Tobii – a company that specialises in kit that can tell where you are looking – believes 2015 is the year of “consumer eye-tracking”.
It has incorporated its technology into an oblong device which sits below a computer monitor to allow gamers to see where other gamers are looking on-screen, to improve their own gameplay.
It is also being incorporated into video gameplay itself, with the developer of the popular franchise Assassin’s Creed allowing players to control their view in the game by adjusting their gaze, and automatically pausing the action if it detects they have looked away.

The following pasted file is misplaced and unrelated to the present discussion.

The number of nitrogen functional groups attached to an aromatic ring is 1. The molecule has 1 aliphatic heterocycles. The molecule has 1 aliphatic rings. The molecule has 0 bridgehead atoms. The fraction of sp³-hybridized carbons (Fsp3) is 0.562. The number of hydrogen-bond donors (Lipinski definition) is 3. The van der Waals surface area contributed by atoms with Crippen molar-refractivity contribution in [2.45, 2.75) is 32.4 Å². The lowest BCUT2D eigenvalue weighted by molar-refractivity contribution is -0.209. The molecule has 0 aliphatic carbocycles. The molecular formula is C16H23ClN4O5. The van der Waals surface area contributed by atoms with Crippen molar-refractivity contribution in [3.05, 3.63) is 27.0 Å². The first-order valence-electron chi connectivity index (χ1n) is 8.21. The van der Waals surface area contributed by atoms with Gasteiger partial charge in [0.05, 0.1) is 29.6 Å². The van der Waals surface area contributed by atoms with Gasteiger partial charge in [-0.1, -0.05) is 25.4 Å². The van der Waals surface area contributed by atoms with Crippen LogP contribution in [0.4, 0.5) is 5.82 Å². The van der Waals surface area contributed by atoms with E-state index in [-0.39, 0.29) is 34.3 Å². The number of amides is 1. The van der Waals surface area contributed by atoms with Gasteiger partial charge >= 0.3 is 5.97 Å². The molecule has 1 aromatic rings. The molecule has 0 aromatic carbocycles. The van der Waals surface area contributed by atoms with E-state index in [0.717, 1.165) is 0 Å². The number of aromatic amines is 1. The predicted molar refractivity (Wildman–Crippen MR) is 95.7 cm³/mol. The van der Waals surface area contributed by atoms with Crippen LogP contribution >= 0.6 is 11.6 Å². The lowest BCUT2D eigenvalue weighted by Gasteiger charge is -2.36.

But so far eye-tracking has only reached niche markets – for example helping researchers discern how consumers react to products or different website-designs.
It is also proving useful in helping people with limited physical dexterity navigate though web pages, with their eyes movements tracked instead of a mouse.
But will a technology which has been in development for almost two decades now go truly mainstream, to replace or complement other input devices for our computing?
The BBC’s North America technology correspondent Richard Taylor got a demo of the new tech, and spoke to Tobii’s President of Technology, Oscar Werner.
You can follow Richard on Twitter @RichTaylorBBC.